The numerical results are comparable with the one obtained with tf.layers, therefore using this way of defining the models is the correct way to go.

## Conclusion

There are still to many difference in how Tensorflow behaves and how a generic framework like Keras has been designed to work: Keras model should be trained using model.fit or model.train_on_batch and the user should let Keras take care of everything. Since Keras is going to be the new interface for defining the model on Tensorflow 2.0 and there are uses that simply don’t want to use the training abstraction offered by Keras (or because they’re researching new way of training, or because in their use case the standard training procedure can’t just work, …) all these differences, in my opinion, needs to disappear. The behavior of tf.keras.layers should be always the same as tf.layers, no matter how I defined the input of the model.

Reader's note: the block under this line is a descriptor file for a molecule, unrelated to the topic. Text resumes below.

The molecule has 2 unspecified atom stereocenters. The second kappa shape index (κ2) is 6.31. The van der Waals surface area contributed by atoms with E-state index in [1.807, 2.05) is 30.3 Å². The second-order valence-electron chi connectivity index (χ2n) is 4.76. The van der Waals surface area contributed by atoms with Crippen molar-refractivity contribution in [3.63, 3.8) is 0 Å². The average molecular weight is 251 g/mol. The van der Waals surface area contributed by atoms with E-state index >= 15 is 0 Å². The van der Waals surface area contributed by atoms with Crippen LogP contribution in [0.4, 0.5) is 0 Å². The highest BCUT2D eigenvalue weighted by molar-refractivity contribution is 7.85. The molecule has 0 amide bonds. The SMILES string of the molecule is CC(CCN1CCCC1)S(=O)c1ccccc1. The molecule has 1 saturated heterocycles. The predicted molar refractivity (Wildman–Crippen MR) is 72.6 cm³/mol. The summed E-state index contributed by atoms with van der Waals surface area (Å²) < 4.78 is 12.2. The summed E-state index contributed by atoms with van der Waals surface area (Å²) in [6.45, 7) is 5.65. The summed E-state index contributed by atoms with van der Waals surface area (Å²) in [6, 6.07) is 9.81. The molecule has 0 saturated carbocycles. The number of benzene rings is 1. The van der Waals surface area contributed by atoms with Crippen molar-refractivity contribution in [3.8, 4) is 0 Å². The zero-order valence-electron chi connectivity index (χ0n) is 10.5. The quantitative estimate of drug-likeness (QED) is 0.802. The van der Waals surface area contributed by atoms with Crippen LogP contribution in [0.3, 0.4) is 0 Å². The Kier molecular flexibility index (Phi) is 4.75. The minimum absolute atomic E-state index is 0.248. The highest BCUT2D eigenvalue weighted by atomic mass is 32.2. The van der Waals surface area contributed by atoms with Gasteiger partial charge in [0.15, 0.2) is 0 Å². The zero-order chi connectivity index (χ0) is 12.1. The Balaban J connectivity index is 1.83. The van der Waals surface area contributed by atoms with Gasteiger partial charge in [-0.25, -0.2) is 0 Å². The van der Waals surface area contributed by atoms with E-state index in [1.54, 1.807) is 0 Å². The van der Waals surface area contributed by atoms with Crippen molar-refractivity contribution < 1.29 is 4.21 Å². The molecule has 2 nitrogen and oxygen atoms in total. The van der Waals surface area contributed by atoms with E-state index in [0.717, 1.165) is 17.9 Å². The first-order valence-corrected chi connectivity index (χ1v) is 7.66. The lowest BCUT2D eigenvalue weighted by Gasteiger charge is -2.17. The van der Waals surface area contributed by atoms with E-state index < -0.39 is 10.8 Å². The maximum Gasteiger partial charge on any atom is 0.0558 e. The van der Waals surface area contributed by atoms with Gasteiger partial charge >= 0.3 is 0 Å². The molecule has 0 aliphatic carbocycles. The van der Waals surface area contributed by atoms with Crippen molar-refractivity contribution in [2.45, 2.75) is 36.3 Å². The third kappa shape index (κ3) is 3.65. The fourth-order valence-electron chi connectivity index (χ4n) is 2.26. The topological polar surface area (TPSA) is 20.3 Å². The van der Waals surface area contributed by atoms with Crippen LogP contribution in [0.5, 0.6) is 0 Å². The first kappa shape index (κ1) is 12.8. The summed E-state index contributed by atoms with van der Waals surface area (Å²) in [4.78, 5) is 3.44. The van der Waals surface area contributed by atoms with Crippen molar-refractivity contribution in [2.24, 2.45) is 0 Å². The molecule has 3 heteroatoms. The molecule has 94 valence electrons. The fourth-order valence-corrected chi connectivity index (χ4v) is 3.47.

Thus, using Keras as a simplified interface to Tensorflow is more or less a lie, at least if we want to use the graph definition + session execution. The behavior and the whole structure of the model change depending on how we define the input layer.

Moreover, focusing all the new documentation on the eager execution + Keras (that in this combo just works) there are practically zero examples on how to use the graph definition using the Keras layers + a proper execution inside a Session. Probably this is due to the fact that in Tensorflow 2.0 tf.Session will disappear and we have to learn how to use @tf.function that will define a graph and a session execution for us; see RFC: Functions, not Sessions.

### Info, code, and reference